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Mystery Virus Kills 200 Wild Deer in Northern California

September 25, 1993|MARLA CONE | TIMES ENVIRONMENTAL WRITER

An estimated 200 wild deer, mostly fawns, have died after being stricken by an unknown virus in suburban and remote mountain areas of Northern California, state wildlife officials reported Friday.

Many fawns had no symptoms when they died, while others have shown signs of weakness, staggering and excessive salivation.

Officials with the California Department of Fish and Game are unable to estimate the number of deer that have died of the virus, which was recently discovered by the agency's veterinarians. But "the death toll in some areas is significant," the agency said.

In one area of California's Nevada County, up to 75 carcasses were found.

"The Department of Fish and Game is working to determine the range of the disease and the extent of losses," said Bill Clark, coordinator of the agency's Wildlife Investigations Laboratory, who estimated that 200 animals were involved.

Most of the deaths occurred in suburban residential areas, although some deer were found dead in mountain areas.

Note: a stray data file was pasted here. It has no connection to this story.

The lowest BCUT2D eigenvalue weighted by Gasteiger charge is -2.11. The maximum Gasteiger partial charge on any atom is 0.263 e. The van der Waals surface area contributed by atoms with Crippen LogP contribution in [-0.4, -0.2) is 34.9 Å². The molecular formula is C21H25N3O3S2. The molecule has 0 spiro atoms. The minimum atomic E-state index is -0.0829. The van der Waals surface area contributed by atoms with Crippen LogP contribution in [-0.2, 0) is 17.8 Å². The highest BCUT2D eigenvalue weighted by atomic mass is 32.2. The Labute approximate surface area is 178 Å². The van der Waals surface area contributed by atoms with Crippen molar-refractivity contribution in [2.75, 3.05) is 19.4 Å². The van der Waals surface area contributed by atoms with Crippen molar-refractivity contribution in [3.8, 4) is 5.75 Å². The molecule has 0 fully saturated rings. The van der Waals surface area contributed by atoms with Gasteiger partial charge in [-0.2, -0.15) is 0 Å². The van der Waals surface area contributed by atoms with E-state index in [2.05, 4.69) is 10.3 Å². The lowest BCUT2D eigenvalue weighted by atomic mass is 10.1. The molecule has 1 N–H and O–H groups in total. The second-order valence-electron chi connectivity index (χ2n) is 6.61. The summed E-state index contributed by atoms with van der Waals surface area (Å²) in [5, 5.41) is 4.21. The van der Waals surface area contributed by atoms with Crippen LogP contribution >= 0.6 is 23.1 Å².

State wildlife experts have found a virus in several of the youngest fawns that damages blood vessels, leading to respiratory failure and stomach ailments.

Veterinarians and pathologists with the Department of Fish and Game, UC Davis and the California Diagnostic Laboratory System are collecting carcasses and trying to isolate the deadly virus. They suspect it is an adenovirus, which frequently kills young animals of other species but had not previously infected deer.

Officials said it appears to pose no threat to humans, but they cautioned people to avoid feeding wild deer, which can cause overpopulation in some areas and allow disease to spread more quickly.

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